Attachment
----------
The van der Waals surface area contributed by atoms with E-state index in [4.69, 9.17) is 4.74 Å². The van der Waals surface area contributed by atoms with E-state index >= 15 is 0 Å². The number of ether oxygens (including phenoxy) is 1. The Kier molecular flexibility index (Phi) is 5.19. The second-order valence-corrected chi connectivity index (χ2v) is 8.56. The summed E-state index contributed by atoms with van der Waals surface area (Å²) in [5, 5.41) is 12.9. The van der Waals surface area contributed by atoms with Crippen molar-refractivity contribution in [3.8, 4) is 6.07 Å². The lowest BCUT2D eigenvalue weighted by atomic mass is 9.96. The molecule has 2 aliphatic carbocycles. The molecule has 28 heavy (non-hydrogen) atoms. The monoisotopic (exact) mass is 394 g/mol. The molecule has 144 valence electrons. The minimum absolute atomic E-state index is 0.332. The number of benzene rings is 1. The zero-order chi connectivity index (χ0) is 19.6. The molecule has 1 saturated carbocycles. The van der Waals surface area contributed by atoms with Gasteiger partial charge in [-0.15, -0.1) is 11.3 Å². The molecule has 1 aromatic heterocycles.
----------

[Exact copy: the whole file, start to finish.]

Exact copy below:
The van der Waals surface area contributed by atoms with E-state index in [4.69, 9.17) is 4.74 Å². The van der Waals surface area contributed by atoms with E-state index >= 15 is 0 Å². The number of ether oxygens (including phenoxy) is 1. The Kier molecular flexibility index (Phi) is 5.19. The second-order valence-corrected chi connectivity index (χ2v) is 8.56. The summed E-state index contributed by atoms with van der Waals surface area (Å²) in [5, 5.41) is 12.9. The van der Waals surface area contributed by atoms with Crippen molar-refractivity contribution in [3.8, 4) is 6.07 Å². The lowest BCUT2D eigenvalue weighted by atomic mass is 9.96. The molecule has 2 aliphatic carbocycles. The molecule has 28 heavy (non-hydrogen) atoms. The monoisotopic (exact) mass is 394 g/mol. The molecule has 144 valence electrons. The minimum absolute atomic E-state index is 0.332. The number of benzene rings is 1. The zero-order chi connectivity index (χ0) is 19.6. The molecule has 1 saturated carbocycles. The van der Waals surface area contributed by atoms with Gasteiger partial charge in [-0.15, -0.1) is 11.3 Å². The molecule has 1 aromatic heterocycles.